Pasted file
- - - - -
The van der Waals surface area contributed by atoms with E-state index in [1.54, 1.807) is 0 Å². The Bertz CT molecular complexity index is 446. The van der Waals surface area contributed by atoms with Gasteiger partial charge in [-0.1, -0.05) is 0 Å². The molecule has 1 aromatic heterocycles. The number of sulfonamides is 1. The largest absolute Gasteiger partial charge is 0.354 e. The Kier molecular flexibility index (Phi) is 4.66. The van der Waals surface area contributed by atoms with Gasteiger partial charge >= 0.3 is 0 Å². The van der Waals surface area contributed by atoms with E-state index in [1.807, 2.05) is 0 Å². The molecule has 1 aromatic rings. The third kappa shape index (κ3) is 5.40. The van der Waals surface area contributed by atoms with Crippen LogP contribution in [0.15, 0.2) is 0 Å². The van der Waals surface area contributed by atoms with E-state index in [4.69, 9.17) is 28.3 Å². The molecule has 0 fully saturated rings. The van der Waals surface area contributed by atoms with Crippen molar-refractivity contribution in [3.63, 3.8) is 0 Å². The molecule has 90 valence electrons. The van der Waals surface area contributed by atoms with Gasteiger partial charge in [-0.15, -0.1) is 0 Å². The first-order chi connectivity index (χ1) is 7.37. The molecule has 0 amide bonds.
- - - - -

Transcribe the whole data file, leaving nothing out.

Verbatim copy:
The van der Waals surface area contributed by atoms with E-state index in [1.54, 1.807) is 0 Å². The Bertz CT molecular complexity index is 446. The van der Waals surface area contributed by atoms with Gasteiger partial charge in [-0.1, -0.05) is 0 Å². The molecule has 1 aromatic heterocycles. The number of sulfonamides is 1. The largest absolute Gasteiger partial charge is 0.354 e. The Kier molecular flexibility index (Phi) is 4.66. The van der Waals surface area contributed by atoms with Gasteiger partial charge >= 0.3 is 0 Å². The van der Waals surface area contributed by atoms with E-state index in [1.807, 2.05) is 0 Å². The molecule has 1 aromatic rings. The third kappa shape index (κ3) is 5.40. The van der Waals surface area contributed by atoms with Crippen LogP contribution in [0.15, 0.2) is 0 Å². The van der Waals surface area contributed by atoms with E-state index in [4.69, 9.17) is 28.3 Å². The molecule has 0 fully saturated rings. The van der Waals surface area contributed by atoms with Crippen molar-refractivity contribution in [3.63, 3.8) is 0 Å². The molecule has 90 valence electrons. The van der Waals surface area contributed by atoms with Gasteiger partial charge in [-0.15, -0.1) is 0 Å². The first-order chi connectivity index (χ1) is 7.37. The molecule has 0 amide bonds.